Sunday, 30 September 2007

Nigerian Celebrations

The Nigerian community marked Independence Day yesterday, with a colourful and joyful Mass celebrated by Cardinal Anthony Okogie, Archbishop of Lagos. It was a great success, a testimony to the hard work and organisational skills of the wonderful Nigerian chaplain, Fr Albert, and to the faith of Nigerians in this country.

The choir, beautifully dressed, provided a delight to the eye and the ear! The music was compelling, and expressed a joy that we in the west perhaps forget should be at the heart of our worship.

The Cathedral was full; the atmosphere was bubbling with excitement. When the Cardinal asked the members of the congregation, "Are you happy?" they roared out "Yes!!" in a deafening chorus.

The Cathedral is blessed to be the venue for these events, and to bear witness to the great family of nations that is one in our faith.

Saturday, 29 September 2007

Byzantine Roots - Mistra

If there is a more beautiful spot on earth, I should like to see it. Mistra (or Mistras, Mystras) was the last capital of the Byzantines on Greek soil, and the centre of their administration in the Peloponnese. Its rulers (termed 'Despots') were usually brothers of the Byzantine Emperor, and indeed it was at Mistra that Constantine Palaiologos succeeded his brother as Constantine XI, last Emperor of Constantinople. The modern town square boasts an imposing statue of him with, above, the citadel of medieval Mistra.

Following the fall of Constantinople to the Turks in 1453, Mistra soon followed, and was surrendered to the Sultan's armies by the fallen Emperor's brother Demetrios in 1460. Thereafter, it gently drifted into decline, until today it presents a spectacular ghost town, a 'Byzantine Pompeii', looking out over the Spartan plain.

As a stronghold of the Palaiologos dynasty, Mistra became in its last decades the centre of an intense flowering of the arts; many scholars were based in the city, and their exile to Italy after the conquest fuelled the Renaissance. In painting and architecture, too, Mistra was a glorious hymn to late Byzantine culture. Below, the Despots' Palace, in the upper city, which is being reconstructed. The courtyard before it was once busy with processions, festivals and the coaches of ambassadors:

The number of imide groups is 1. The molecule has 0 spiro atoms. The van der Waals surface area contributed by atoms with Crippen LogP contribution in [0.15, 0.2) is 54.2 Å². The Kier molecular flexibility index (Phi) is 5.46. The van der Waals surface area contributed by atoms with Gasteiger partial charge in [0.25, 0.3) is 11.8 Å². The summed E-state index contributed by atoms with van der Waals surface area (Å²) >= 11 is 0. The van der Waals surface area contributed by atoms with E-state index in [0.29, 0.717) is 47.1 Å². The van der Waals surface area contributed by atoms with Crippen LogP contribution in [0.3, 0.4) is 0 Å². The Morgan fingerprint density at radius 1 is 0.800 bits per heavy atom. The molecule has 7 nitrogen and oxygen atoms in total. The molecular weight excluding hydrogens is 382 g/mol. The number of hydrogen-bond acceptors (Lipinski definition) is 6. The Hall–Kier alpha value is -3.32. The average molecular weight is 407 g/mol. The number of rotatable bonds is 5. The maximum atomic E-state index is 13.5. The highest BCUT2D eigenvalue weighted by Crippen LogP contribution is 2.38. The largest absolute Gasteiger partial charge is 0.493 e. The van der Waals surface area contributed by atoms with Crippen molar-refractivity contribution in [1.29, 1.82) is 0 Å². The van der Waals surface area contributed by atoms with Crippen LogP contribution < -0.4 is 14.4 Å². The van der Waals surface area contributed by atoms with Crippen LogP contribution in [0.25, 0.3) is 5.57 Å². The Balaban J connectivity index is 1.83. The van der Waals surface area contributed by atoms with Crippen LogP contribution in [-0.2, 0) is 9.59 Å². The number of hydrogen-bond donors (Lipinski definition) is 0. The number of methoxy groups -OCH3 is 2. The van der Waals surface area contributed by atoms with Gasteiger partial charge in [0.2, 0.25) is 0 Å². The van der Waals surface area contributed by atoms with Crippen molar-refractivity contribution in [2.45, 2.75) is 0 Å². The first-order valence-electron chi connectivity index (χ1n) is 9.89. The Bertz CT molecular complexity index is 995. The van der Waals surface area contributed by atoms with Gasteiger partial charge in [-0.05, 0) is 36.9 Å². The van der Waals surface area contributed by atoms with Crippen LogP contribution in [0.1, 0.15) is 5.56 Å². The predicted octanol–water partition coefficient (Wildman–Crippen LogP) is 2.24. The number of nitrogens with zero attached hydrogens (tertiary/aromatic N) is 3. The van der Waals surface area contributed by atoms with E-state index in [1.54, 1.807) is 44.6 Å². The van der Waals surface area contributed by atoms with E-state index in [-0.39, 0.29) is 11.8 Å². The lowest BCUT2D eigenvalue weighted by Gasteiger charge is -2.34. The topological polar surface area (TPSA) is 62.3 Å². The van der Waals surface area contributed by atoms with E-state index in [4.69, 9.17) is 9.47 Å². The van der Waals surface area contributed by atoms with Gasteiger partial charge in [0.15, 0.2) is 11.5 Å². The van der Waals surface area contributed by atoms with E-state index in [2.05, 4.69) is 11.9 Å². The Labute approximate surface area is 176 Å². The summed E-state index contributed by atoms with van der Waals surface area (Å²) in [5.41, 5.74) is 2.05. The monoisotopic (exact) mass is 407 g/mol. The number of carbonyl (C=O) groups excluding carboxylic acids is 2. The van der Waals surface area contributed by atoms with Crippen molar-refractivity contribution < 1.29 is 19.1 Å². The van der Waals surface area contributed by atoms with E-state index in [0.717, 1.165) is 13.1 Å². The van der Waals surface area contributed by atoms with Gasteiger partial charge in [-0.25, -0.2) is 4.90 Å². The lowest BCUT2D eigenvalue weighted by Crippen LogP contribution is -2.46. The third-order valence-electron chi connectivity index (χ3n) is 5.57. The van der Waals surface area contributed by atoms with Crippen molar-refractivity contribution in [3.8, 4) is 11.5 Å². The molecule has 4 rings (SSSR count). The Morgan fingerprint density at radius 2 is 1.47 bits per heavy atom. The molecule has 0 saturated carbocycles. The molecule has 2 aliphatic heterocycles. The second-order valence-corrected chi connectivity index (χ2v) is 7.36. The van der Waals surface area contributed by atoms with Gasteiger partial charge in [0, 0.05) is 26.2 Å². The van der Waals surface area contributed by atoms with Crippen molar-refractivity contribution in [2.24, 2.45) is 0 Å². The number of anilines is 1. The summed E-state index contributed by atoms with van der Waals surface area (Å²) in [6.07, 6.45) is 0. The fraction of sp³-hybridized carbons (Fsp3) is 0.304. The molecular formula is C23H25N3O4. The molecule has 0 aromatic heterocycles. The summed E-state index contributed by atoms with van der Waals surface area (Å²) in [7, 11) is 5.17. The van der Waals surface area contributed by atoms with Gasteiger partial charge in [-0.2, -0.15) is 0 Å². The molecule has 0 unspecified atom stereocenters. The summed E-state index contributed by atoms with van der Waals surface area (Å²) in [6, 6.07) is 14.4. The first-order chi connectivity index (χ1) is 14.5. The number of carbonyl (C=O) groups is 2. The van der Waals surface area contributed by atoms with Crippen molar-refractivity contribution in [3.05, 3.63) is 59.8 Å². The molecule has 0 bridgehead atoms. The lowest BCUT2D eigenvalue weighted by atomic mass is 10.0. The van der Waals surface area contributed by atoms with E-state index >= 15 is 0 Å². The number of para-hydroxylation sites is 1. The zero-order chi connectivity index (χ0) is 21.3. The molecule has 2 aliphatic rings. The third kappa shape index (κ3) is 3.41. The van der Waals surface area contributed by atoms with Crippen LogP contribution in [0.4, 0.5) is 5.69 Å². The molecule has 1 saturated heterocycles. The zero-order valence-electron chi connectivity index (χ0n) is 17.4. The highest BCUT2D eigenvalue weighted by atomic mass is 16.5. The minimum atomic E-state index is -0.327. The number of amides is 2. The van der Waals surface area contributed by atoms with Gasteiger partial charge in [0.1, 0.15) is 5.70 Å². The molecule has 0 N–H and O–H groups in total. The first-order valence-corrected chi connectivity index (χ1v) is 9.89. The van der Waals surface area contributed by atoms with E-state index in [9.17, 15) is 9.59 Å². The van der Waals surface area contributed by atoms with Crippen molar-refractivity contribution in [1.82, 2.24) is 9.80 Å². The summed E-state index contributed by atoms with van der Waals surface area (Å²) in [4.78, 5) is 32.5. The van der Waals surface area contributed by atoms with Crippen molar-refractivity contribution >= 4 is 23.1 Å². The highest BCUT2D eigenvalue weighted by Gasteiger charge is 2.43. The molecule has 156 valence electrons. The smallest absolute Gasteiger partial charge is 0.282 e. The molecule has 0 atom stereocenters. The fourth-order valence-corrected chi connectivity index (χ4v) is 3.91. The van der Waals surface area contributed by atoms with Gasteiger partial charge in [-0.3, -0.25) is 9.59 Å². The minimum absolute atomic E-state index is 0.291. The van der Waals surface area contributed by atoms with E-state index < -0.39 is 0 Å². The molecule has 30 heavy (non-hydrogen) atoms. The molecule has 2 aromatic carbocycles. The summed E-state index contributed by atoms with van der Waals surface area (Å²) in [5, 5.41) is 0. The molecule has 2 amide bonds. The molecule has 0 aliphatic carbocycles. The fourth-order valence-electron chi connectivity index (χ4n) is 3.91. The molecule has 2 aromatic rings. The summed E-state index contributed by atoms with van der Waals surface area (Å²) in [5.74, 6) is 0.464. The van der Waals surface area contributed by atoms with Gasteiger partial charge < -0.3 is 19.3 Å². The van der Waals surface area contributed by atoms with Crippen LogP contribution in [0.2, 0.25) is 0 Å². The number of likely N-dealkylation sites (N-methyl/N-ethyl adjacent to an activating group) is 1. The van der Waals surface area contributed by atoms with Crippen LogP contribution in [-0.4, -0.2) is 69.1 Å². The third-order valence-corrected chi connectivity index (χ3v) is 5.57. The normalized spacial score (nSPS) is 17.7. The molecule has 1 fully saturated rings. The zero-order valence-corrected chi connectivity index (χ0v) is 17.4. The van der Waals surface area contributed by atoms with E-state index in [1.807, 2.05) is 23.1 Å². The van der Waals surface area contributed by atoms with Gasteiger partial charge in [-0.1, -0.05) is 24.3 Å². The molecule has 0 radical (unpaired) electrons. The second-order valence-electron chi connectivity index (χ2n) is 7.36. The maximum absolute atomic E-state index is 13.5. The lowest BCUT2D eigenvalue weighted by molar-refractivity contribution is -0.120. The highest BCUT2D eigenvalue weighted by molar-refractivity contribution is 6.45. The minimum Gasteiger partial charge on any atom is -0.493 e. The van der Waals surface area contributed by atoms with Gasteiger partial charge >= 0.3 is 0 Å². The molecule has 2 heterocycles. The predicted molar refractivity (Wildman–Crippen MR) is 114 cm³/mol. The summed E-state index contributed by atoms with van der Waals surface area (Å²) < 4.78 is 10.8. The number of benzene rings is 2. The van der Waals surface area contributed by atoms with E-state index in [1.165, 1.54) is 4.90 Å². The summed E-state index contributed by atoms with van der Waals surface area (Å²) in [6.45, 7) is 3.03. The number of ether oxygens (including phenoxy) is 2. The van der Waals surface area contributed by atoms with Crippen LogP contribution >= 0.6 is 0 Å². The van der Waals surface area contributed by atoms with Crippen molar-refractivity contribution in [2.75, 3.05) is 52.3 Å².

Now Mistra stands silent, its churches still functioning, but its streets, squares, houses and palaces clad in ivy, a haunting testimony to a vanished civilisation. Below, the still-occupied convent of the Church of Panatanassa:

The convent Church itself occupies a lofty vantage point high up on the side of the mountain:

Within, spectacular examples of fresco. I was interested in this, which portrayes the 'Throne of Grace' - the empty throne waiting to be occupied by Christ in judgement. This is an ancient device for portraying Christ, and an image we have considered for one of the domes in Westminster Cathedral:

The galleries of the convent provide unforgettable views:

The well-preserved Cathedral (below) stands in the lower city:

It preserves a fine pulpit. In the gallery above, ladies of the Byzantine above would have looked down at the divine worship.

The nave floor preserves a plaque of a double-headed eagle where, it is said, the last Emperor of Constantinople was crowned (below). Sadly, this is unlikely to be true: Constantine was never crowned. The Patriarch (who alone could perform the ceremony) was not in Mistras, and was anyway a deeply unpopular Uniate, whose presence at such a ceremony would have undermined Constantine's reign at its very beginning. However, it is certain that the last Emperor of Constantinople worshipped here, and would have gazed at these same images.

For the rest, Mistra hugs the mountainside, and it is most pleasant simply to become lost in it, to turn into winding alleyways or broad streets, to stumble across a church or a chapel, and savour the phenomenal views of the Spartan plain glimpsed between arches or windows: